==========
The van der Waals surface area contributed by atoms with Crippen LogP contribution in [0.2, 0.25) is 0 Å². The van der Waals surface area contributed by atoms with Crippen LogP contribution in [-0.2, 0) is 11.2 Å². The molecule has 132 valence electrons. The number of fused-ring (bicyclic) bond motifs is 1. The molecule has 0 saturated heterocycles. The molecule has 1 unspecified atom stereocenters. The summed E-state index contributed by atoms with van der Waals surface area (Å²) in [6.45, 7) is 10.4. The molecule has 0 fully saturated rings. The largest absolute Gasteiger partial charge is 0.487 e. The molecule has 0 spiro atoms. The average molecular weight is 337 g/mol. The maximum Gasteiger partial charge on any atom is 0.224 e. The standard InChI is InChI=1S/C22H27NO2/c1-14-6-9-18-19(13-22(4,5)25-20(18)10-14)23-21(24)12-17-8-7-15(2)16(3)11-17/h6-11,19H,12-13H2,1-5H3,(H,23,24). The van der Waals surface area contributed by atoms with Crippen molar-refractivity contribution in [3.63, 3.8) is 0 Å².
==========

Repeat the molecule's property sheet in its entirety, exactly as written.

The van der Waals surface area contributed by atoms with Crippen LogP contribution in [0.2, 0.25) is 0 Å². The van der Waals surface area contributed by atoms with Crippen LogP contribution in [-0.2, 0) is 11.2 Å². The molecule has 132 valence electrons. The number of fused-ring (bicyclic) bond motifs is 1. The molecule has 0 saturated heterocycles. The molecule has 1 unspecified atom stereocenters. The summed E-state index contributed by atoms with van der Waals surface area (Å²) in [6.45, 7) is 10.4. The molecule has 0 fully saturated rings. The largest absolute Gasteiger partial charge is 0.487 e. The molecule has 0 spiro atoms. The average molecular weight is 337 g/mol. The maximum Gasteiger partial charge on any atom is 0.224 e. The standard InChI is InChI=1S/C22H27NO2/c1-14-6-9-18-19(13-22(4,5)25-20(18)10-14)23-21(24)12-17-8-7-15(2)16(3)11-17/h6-11,19H,12-13H2,1-5H3,(H,23,24). The van der Waals surface area contributed by atoms with Crippen molar-refractivity contribution in [3.63, 3.8) is 0 Å².